Here’s who to blame for rising gasoline prices
Illustration: Rebecca Zisser/Axios
Psychology suggests you probably want to blame someone for how much it’s costing you to drive this summer.
Driving the news: At an average of almost $3 a gallon, pump prices are 60 cents more than last Memorial Day and the highest in four years. Economists agree that no person or action can single-handedly affect pump prices over time, which are largely driven by a global oil market. That doesn’t mean we can’t indulge in the human condition of blame.
Americans often blame the sitting president for high pump prices, and this time there is some evidence to back that up.
Trump’s announcement earlier this month he would withdraw America from the Iran nuclear deal and re-impose sanctions on that nation’s oil supply is among the geopolitical risks pushing global oil prices higher, which are hovering around $70 a barrel.
His move could be adding around 10 cents a gallon to gasoline prices, according to Bob McNally, president of the Rapidan Energy Group consulting firm and former Republican energy adviser during the George W. Bush administration.
OPEC and Russia
But Trump is blaming OPEC, and there’s reason for that too.
Half the price of a gallon of American gasoline is driven by global oil prices, which are influenced heavily by the oil cartel, Organization of Petroleum Exporting Countries. OPEC’s oil exports represent about 60% of the total oil traded globally.
In response to prices plummeting below $30 a barrel in early 2016, OPEC members along with Russia agreed to cut production in November 2016. The higher prices we’re seeing today are partly as a result of that move.
Now that oil prices have risen to between $70 and $80 a barrel in the last few weeks, OPEC and Russia are considering boosting production. McNally predicts pump prices could drop as soon as next month if these plans stick and oil prices keep dropping.
Lawmakers often blame OPEC for high prices — and each other, particularly in an election year like this. But McNally suggests Congress should support moves by OPEC and Russia to stabilize the oil market.
“If they fail, gasoline prices are likely to soar well above $4 in coming years. I realize that reasoning doesn't get much sympathy at the retail political level but the history of crude price volatility shows the only thing worse than producers managing oil supply is producers not managing oil supply.”— Bob McNally, president of consulting firm Rapidan Energy Group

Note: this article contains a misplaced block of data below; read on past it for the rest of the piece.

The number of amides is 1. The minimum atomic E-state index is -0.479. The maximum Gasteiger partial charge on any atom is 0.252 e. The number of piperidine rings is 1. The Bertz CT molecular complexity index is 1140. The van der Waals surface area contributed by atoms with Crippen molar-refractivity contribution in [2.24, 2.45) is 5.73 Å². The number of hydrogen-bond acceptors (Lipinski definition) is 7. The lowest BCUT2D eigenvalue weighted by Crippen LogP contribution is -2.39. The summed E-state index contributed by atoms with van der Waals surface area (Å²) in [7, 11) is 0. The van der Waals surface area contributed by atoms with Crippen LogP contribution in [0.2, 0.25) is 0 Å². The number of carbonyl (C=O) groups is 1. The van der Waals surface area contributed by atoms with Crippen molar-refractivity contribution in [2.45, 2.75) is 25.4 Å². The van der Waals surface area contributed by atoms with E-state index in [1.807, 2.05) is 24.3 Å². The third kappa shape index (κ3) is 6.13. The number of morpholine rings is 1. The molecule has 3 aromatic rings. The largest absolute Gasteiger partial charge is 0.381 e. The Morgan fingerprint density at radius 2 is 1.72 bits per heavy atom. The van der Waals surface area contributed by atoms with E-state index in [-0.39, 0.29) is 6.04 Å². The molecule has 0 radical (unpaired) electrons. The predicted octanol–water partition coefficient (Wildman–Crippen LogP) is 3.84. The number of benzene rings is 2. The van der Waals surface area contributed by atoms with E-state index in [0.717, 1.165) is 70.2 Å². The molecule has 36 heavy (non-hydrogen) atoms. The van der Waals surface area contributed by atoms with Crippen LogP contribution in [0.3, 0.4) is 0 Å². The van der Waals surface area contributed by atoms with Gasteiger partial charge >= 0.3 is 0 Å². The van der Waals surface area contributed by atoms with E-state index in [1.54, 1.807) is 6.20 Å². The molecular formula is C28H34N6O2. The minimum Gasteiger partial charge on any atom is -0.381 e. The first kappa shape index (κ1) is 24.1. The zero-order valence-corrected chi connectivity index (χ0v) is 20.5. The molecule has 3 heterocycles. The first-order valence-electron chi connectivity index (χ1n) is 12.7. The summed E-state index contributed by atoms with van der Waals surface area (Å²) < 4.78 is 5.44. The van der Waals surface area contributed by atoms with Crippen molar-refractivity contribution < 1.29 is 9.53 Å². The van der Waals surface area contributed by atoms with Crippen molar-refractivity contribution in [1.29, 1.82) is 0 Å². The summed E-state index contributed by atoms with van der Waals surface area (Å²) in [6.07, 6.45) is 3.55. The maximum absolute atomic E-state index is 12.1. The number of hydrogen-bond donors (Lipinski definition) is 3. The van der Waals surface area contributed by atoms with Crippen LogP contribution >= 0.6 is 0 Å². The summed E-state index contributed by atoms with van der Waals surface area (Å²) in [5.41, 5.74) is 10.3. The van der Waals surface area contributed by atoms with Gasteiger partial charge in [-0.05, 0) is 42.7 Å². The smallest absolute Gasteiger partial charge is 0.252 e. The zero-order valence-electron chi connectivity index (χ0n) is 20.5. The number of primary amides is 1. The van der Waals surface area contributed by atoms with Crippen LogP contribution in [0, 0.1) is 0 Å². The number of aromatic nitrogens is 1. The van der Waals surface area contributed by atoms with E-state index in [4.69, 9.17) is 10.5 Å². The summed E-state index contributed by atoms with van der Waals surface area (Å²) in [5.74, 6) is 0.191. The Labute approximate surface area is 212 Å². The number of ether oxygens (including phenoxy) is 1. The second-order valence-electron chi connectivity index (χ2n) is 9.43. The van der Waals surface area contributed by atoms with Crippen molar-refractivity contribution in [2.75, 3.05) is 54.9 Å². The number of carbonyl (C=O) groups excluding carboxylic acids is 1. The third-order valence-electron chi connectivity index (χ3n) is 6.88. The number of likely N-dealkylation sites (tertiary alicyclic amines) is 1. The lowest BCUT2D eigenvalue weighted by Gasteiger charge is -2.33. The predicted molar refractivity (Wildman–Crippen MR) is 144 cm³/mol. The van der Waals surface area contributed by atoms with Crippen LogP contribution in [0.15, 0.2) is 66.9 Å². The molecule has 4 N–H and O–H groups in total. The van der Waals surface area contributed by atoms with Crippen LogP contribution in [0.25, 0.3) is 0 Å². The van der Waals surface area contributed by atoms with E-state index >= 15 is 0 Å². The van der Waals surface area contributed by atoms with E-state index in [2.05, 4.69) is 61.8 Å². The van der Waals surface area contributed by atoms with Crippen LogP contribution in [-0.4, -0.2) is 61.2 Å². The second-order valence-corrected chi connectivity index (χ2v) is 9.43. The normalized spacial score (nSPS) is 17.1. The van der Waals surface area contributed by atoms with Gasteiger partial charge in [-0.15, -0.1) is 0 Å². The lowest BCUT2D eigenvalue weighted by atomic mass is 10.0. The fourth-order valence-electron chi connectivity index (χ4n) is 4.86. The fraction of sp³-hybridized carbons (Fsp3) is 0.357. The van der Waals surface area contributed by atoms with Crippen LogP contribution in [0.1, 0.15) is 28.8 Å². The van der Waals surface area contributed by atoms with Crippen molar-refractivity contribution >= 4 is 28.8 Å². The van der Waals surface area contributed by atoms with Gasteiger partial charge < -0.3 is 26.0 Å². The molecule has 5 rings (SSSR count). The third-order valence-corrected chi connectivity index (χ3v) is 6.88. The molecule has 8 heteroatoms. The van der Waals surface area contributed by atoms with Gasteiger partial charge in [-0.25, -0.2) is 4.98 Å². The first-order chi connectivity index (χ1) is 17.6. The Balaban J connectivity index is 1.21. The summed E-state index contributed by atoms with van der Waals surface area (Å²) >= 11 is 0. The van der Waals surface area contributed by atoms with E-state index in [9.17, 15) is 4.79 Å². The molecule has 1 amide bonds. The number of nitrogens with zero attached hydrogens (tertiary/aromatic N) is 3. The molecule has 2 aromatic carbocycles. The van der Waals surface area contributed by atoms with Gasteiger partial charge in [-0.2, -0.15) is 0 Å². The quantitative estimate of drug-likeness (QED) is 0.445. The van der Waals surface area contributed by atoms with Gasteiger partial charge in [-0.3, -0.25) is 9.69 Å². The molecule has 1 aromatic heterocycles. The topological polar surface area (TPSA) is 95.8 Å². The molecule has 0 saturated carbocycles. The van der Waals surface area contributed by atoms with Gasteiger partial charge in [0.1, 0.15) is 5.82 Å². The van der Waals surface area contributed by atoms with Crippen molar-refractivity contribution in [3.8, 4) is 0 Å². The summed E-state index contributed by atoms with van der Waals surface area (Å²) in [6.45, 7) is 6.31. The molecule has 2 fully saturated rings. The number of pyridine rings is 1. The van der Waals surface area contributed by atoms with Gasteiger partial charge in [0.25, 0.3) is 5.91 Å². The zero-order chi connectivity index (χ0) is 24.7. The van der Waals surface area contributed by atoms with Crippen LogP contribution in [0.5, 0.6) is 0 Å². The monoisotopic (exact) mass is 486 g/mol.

Conservatives and industry often blame the Environmental Protection Agency for higher costs, and in this case they're right--though this policy has been in place since the early 1990's.
The agency requires stricter emissions standards in the summertime for gasoline than winter. This stricter standard typically costs refiners several cents more to refine from crude oil to gasoline.
Where you live and what you drive
It costs way more to fill up in California ($3.73 a gallon) than it does in Oklahoma ($2.71). This is due to several factors, including higher state taxes and transportation costs of moving fuel.
As for your wheels, a Toyota Prius will save you more than a Ford F150, which has been America’s top-selling vehicle for decades. That’s probably not going to change, auto analysts say.
This bout of rising gas prices is unlikely to be nearly as intense as in 2008, when prices breached the $4 mark and briefly changed people’s buying habits. Prices then dropped precipitously amid the economic crash. If OPEC and Russia follow through and boost production, this run could be much shorter than anticipated.
“Unless it’s a very high price and sustained, we typically don’t see a change in [car] buying habits,” said Michelle Krebs, an executive analyst at Autotrader.
One last fracking thing
U.S. oil production has roughly doubled from five million barrels a day to more than 10 million over the past decade. This oil boom, fueled by fracking and horizontal drilling technologies, helped drive down global oil prices a few years ago and helps insulate gas prices to some degree, experts say. It doesn’t do anything to lessen America’s use of oil itself as a fuel or our dependence on an inherently volatile global market.
“The real solution is reducing oil demand through efficiency and alternative fuels. That requires sustained long-term efforts even when oil prices are low.”— Leslie Hayward, a vice president at the think tank Securing America's Future Energy